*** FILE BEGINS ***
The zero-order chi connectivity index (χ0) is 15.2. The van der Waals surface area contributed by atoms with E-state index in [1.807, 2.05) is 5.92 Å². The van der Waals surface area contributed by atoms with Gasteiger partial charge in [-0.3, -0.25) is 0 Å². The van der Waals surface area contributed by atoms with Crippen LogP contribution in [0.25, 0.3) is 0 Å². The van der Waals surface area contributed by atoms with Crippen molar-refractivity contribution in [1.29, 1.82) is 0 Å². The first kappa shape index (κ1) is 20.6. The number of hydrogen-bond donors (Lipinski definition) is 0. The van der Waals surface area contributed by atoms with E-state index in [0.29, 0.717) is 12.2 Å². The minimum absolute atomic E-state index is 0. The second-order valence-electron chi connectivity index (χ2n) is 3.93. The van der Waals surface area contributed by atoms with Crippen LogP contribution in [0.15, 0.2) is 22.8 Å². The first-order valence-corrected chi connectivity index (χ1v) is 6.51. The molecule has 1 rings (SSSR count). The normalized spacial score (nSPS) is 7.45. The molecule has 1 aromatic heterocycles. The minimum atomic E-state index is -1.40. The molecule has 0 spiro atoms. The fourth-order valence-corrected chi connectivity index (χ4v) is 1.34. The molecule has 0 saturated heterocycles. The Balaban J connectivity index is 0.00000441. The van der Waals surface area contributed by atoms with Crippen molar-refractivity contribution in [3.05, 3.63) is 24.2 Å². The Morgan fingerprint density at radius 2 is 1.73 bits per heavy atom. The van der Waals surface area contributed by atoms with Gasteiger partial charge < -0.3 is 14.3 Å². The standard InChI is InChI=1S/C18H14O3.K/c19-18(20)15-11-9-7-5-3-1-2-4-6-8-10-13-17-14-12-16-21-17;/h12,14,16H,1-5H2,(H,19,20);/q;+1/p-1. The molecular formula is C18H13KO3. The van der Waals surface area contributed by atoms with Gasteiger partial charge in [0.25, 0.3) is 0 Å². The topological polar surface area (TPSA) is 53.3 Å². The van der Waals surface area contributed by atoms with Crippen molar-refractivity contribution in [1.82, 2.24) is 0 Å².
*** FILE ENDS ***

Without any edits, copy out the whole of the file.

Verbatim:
The zero-order chi connectivity index (χ0) is 15.2. The van der Waals surface area contributed by atoms with E-state index in [1.807, 2.05) is 5.92 Å². The van der Waals surface area contributed by atoms with Gasteiger partial charge in [-0.3, -0.25) is 0 Å². The van der Waals surface area contributed by atoms with Crippen LogP contribution in [0.25, 0.3) is 0 Å². The van der Waals surface area contributed by atoms with Crippen molar-refractivity contribution in [1.29, 1.82) is 0 Å². The first kappa shape index (κ1) is 20.6. The number of hydrogen-bond donors (Lipinski definition) is 0. The van der Waals surface area contributed by atoms with E-state index in [0.29, 0.717) is 12.2 Å². The minimum absolute atomic E-state index is 0. The second-order valence-electron chi connectivity index (χ2n) is 3.93. The van der Waals surface area contributed by atoms with Crippen LogP contribution in [0.15, 0.2) is 22.8 Å². The first-order valence-corrected chi connectivity index (χ1v) is 6.51. The molecule has 1 rings (SSSR count). The normalized spacial score (nSPS) is 7.45. The molecule has 1 aromatic heterocycles. The minimum atomic E-state index is -1.40. The molecule has 0 spiro atoms. The fourth-order valence-corrected chi connectivity index (χ4v) is 1.34. The molecule has 0 saturated heterocycles. The Balaban J connectivity index is 0.00000441. The van der Waals surface area contributed by atoms with Crippen molar-refractivity contribution in [3.05, 3.63) is 24.2 Å². The Morgan fingerprint density at radius 2 is 1.73 bits per heavy atom. The van der Waals surface area contributed by atoms with Gasteiger partial charge < -0.3 is 14.3 Å². The standard InChI is InChI=1S/C18H14O3.K/c19-18(20)15-11-9-7-5-3-1-2-4-6-8-10-13-17-14-12-16-21-17;/h12,14,16H,1-5H2,(H,19,20);/q;+1/p-1. The molecular formula is C18H13KO3. The van der Waals surface area contributed by atoms with Gasteiger partial charge in [0.25, 0.3) is 0 Å². The topological polar surface area (TPSA) is 53.3 Å². The van der Waals surface area contributed by atoms with Crippen molar-refractivity contribution in [1.82, 2.24) is 0 Å².